Useful Tools & Techniques for Managing Data Quality: Getting Started
Most organizations are aware that data quality is an issue. But absent a measurement of data quality and an estimate of the associated costs, they are unable to develop a plan to address the issue. To deal with this situation, we summarize three inter-related techniques (Redman 2019): the Friday Afternoon Measurement (FAM), the Rule of Ten (RoT), and the Cost of Poor Data Quality (CoPDQ).
FAM results, which provide an estimate of quality as the data is used in day-to-day work, and the RoT, which estimates the cost of dealing with erred data, are inputs into CoPDQ, which is expressed as a fraction of the organization’s time wasted dealing with data quality.
Friday Afternoon Measurement (FAM) and Measured DQ
The first part of the process using FAM was introduced to help people make a quick and dirty DQ measurement. There are other ways to measure DQ — however, one virtue of FAM is that people can make the measurement in an afternoon. The FAM process is depicted in Figure 1.
Figure 1 – FAM Process
- The FAM process approach assembles a small sample (typically the most important data attributes (e.g., fields) in the data records associated with 100 units of work completed, representing the organization’s most recent business activity and most important data).
- The sample is then evaluated to determine the Measured Data Quality. This involves inspecting the records to identify any obvious errors, where each record is rated as either Defective (containing any obvious error) or Defect Free (perfect). The number of Defect Free records are counted, and divided by the Sample Size (number of records in the sample) to give the Measured DQ.
- Measured DQ can then be defined as a number ranging from 0 to 100 that represents the percent of data records created correctly the first time. Importantly, Measured DQ score can be interpreted as the fraction of time the work was done properly, the first time.
The Rule of Ten (RoT) and Cost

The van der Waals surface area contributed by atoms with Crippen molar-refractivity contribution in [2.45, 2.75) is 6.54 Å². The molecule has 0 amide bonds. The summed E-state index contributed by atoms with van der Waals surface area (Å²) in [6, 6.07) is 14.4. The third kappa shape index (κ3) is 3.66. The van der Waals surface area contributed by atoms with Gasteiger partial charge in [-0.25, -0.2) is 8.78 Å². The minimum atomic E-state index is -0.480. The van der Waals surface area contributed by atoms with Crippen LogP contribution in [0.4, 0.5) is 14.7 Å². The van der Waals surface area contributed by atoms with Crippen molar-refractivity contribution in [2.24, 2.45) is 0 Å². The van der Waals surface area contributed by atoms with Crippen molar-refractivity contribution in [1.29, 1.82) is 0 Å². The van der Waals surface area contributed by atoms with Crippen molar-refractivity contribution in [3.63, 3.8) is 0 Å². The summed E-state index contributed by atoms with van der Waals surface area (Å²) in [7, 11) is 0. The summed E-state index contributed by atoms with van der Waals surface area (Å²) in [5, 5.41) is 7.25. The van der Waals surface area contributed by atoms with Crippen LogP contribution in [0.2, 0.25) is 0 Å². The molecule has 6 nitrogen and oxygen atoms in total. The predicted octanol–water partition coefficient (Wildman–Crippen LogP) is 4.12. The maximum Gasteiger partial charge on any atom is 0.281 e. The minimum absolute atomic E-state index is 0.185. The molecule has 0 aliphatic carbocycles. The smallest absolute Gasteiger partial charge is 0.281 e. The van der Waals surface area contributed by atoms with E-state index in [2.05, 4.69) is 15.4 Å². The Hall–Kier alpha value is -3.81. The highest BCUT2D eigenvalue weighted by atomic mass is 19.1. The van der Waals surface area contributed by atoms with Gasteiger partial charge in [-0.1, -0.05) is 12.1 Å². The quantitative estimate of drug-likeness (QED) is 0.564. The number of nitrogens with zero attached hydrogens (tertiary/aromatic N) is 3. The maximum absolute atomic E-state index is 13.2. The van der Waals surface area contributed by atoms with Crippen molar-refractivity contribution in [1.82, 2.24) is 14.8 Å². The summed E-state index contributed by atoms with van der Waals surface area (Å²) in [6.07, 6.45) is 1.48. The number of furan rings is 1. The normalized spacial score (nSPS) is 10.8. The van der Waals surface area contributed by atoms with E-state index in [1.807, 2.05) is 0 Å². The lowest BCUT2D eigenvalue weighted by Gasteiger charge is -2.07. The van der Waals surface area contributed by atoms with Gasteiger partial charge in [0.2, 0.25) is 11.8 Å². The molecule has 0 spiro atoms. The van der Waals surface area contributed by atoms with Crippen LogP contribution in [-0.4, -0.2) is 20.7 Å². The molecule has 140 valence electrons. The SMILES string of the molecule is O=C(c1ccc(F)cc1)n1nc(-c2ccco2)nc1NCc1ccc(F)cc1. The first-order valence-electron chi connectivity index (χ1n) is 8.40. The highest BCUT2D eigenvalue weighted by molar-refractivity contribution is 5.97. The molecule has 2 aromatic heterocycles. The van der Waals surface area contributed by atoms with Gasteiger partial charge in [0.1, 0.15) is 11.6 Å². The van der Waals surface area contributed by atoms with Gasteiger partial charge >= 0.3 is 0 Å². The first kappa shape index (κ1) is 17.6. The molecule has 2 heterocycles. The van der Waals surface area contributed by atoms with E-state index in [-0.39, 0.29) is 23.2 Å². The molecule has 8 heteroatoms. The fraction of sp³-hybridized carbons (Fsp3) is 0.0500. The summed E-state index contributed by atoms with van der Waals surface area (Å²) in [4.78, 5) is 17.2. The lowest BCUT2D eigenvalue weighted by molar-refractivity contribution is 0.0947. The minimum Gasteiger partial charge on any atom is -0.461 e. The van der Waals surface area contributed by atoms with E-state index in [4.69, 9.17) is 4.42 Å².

The calculation of costs in CoPDQ uses Redman’s “Rule of Ten” (Redman 2016) which states that:
“It costs ten times as much to complete a unit of work when the data is flawed in any way as it does when they are perfect.”
“Said differently, if the straight-through path costs a dollar, then the fix errors path costs ten.”
The cost process using RoT, when added on to the FAM process, is depicted in Figure 2.
Figure 2 – Rule of Ten Process
- The number of Defect Free records is multiplied by the Straight-thru Cost (the cost to complete a unit of work when the data in the record is perfect, typically normalized to 1) to obtain the Cost of Defect Free processing. Then the number of Defective records is multiplied by the RoT (the cost to complete a unit of work when the data in the record is flawed, typically Redman’s “Rule of Ten” number, either 10 or some other estimated multiple of the Straight-thru Cost) to obtain the cost of handling defectives (Cost of Defective). The Cost of Defect Free and the Cost of Defective are added together to obtain the actual Total Cost of processing the data.
Non Value-Added Cost and the Cost of Poor Data Quality (CoPDQ)
Given the prior steps we finally arrive at the process for calculating the CoPDQ, as depicted in Figure 3:
Figure 3 – Full COPDQ Process
- In order to determine how much of the organization’s Total Cost of data operations is non-value added we first multiply the Sample Size by the Straight-thru Cost to identify the Value-Added Cost (how much the organization would normally spend if all of the data were perfect). Then subtracting this Value-Added Cost from the Total Cost calculated above, we would obtain the Non-Value-Added Cost (how much of the money expended on data operations is wasted due to poor data quality of the incoming data). Then, by dividing the Non-Value-Added Cost by the Total Cost, we arrive at the Cost of Poor Data Quality – CoPDQ (the estimate of the percentage of the transaction processing data operations budget that is wasted due to poor data quality).
A Call to Action
FAM and CoPDQ can work together to stimulate an organization to action. Indeed, most organizations find their measured DQ far lower and their CoPDQ far higher than they expected. Every initiative needs a starting point. Quickly identifying how much of an organization’s processing is being wasted can be a very powerful motivator. If the true cost of poor data quality is understood, it is difficult to ignore.
Redman, T. (2016), “Getting in Front on Data: Who Does What”, Technics Publications, September 2016.
Redman, T. (2019). “In-Depth Seminar: The Data Provocateur’s Bootcamp”. Enterprise Data World Conference, March 17-22, 2019, Boston, MA.